He was during his active life a member of Goodman band. He leaves two sons, John P. Ehrhart and George W. Ehrhart and one daughter, Mrs. Silas DeLong, of Decatur, and his second wife.

ESTHER B. WADDELL OF LATHAM, DEAD Esther Barbara, 13-year-old daughter of Mr. and Mrs. John Waddell of Latham, died in St. Mary's hospital Saturday following a surgical operation.

The body was removed to the undertaking rooms of James Moran and this morning will be taken to Latham, where the funeral services will be conducted. In addition to her parents she leaves her brothers and sisters, Ralph (with the army in France), Milla, Mildred, Grace, Alice, Clifford, Harold, Virginia and Lester Waddell, all of Latham. THOMAS INFANT DEAD. William Lincoln, infant son of Mr. and Mrs.

William R. Thomas, died Saturday morning in the family residence, 2146 North Main street. The child about 86 hours after its birth. body wag removed to the died, undertaking rooms of Monson Wilcox, and funeral services will be conducted there this morning at 10 o'clock. MRS.

DRAPER FUNERAL. Funeral services for Mrs. Mary F. Draper will be conducted in the Mt. Zion Presbyterian church this afternoon at 2 o'clock.

MRS. WILKE FUNERAL. Funeral services for Mrs. Sadie Wikle will be conducted in the Salvation Army barracks this afternoon at 1:30 o'cock. MRS.

DONAHEY FUNERAL. Funeral services for Josephus Donahey will be conducted in Brintlinger's chapel this afternoon at 2 o'clock. The burial will be in Mt. Gilead cemetery. Fred Waddell Dies; Formerly Lived Here Fred Waddell, formerly of Decatur died Saturday tn the home of his parents in Whittier, Cal.

He leaves a wife and two children, two brothers and two sisters, in addition to his parents. Prior to his departure from Decatur he was employed as a stenographer in the Wabash shops office. His wife was Goldie Jenkins of Decatur. DUNCAN FUNERAL. Funeral services for Eurath H.

Duncan, whose death occurred in Colorado Springs Tuesday, were conducted in Cowden Friday afternoon by Rev. R. W. Sanderson of Pana. The services were in the home of his uncle, D.

E. Cochran, and attended by a number of the friends of the family from Decatur, Pana and other Central Illinois cities, MORRIS BURIAL. The body of Robert Morris, placed in a mausoleum, Jan. 11. Saturday was taken to Maroa and buried in Ridge cemetery.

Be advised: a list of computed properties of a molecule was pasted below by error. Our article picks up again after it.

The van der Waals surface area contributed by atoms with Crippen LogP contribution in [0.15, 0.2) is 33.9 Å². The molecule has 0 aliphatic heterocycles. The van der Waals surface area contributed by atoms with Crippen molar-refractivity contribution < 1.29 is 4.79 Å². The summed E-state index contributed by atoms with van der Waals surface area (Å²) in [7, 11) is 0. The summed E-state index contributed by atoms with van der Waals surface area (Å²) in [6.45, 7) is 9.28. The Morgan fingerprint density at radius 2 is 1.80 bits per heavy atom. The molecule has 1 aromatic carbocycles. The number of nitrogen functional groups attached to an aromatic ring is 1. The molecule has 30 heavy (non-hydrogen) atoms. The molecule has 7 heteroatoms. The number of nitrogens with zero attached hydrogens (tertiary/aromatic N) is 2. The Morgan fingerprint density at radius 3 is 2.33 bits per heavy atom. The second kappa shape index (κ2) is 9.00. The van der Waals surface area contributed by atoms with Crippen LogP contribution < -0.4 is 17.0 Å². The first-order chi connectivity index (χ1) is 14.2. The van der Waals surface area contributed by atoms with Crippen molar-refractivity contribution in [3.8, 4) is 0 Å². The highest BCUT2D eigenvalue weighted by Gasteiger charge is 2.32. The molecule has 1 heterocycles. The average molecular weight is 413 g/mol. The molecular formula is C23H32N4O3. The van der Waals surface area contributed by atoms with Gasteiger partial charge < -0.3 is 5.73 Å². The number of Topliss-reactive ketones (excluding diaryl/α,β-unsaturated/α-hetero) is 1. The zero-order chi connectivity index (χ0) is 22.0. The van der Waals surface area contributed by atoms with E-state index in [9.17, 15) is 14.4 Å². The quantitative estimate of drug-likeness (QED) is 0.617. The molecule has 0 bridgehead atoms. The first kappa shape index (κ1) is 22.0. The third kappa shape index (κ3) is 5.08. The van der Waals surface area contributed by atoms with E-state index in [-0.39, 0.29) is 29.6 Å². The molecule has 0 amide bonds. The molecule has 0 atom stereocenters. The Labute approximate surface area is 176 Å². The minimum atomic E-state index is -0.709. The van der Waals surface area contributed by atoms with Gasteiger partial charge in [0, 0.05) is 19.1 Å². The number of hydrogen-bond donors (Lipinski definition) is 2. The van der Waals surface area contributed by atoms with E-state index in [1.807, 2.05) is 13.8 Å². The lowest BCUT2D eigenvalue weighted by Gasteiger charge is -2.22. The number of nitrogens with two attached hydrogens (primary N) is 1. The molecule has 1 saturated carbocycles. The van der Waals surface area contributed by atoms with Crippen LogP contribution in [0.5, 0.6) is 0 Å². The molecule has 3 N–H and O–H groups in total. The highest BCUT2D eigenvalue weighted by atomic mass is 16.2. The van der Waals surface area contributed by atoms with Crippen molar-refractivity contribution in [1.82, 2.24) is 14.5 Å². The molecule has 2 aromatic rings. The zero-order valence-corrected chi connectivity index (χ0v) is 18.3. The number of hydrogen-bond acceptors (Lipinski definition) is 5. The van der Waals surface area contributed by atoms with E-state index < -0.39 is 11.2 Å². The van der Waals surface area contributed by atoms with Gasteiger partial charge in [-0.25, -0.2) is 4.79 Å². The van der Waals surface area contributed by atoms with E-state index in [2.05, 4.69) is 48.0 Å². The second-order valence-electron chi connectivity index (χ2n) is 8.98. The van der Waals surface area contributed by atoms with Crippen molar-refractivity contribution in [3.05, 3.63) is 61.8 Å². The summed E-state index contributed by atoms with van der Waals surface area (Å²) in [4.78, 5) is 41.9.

FAIE A. HURD IS NEW SECRETARY Announcement was made Saturday of the appointment of Faie A. Hurd to the position of secretary of the Union Iron Works and the Beall Improvements Co. Mr. Hurd has been with these companies for the past ten years, and was recently promoted to the position of assistant secretary of the companies.

His new appointment comes as a decided promotion for him. In his new capacity, he succeeds. Max H. Hurd, who resigned to go with a Chi- cago company. MARRIAGE LICENSES.

Charles A. Dickey, legal age, De- catur. Katherine Dickey, legal age, Decatur. Millard M. Gaffron, 23, Gilmore City.

Clara Grace Clabaugh, 18, Decatur. Charles R. Ashe, legal age, Decatur. Frelda D. Herbert, legal age, Decatur.

TUCKER MIGHT RUN FOR MAYOR WERE HE URGED Borchers Has No Ambitions; Mattes Likely to Seek Present Job BECKER AND HIS FRIEND US 11499 than a bushel of mailing matter was found in the out-building. He was immediately dismissed from the force, and the indictment followed. postoffice officials have had trouble of a minor nature with Watkins for the last two years, when it was found that he had made habit of stopping at his home, thus delaying the delivery of his mail. His route was changed, and no more trouble was had with him until the present. The offense with which Watkins is charged is a most serlous one, and is punishable by fine or ment, or both.

Considering the fact that the mail service affects a greater number of people than any other service in the United States makes the charge doubly serious, and the Federal authorities will take full action in the matter. JUSTICE KEELER TO TAKE O'MARA'S ROOM Latter Is Expecting to Make Race for Commissioner and Will Not do Much Justice of Peace Work. Justice Keeler will move his office from the second floor of the Farmers State Bank Trust building In East Main street, and after Monday he will be in the room now occupied by Justice O' Mara over the Cafe Louvain. Justice O' Mara will not devote much time to the work of Justice of the peace in the coming months as he is expecting to make an aggressive campaign for the job of city commissioner, and from all reports he will make a strong race for the place. For this reason he will be able to share hig space with Justice Keeler without any great inconvenience.

Outside of the justice job, Mr. O'Mara ig engaged in the real estate and insurance business with Joseph Schoenle and will continue in that. SEE BREAD WHILE IT IS BEING BAKED Ferris Wheel Arrangement in Circular Oven With Glass Door Gives Good View to Customers. The Federal system bakery In Merchant street started operations Saturday and attracted the attention of the hundreds of passersby, for the reason that this establishment uses a novel system of baking bread. The oven is in the front window and glass windows in the equipment make it possible to see the bread in process of baking.

The trays with the dough are fastened to a ferris wheel arrangement and this wheel revolves in the circular oven with the bread gradually baking. Only raisin and wheat bread are baked In this establishment and Saturday the management reported a heavy business. This bakery is only one of a dozen or more of its kind that the company formed by Davidson of Decatur and two Peoria men are planning to establish in cities in central Illinois. The company pays royalty for each set of equipment, but expects that the business will be profitable when the people see with their own eyes the process by which the bread is baked. START REPAIRS ON BRIGHT STORE Contracts were let last week for the remodelling of the Bright Bros.

store room, which was damaged by fire January 24. The Walrus Manufacturing company will repair such fixtures as can be refinished and construct the new fixtures. Stouffer who have the contract for the work at the store, have already started a force of men, and will rush the work. Irving P. Bright stated Saturday that he expected to be back in his own location by March 1.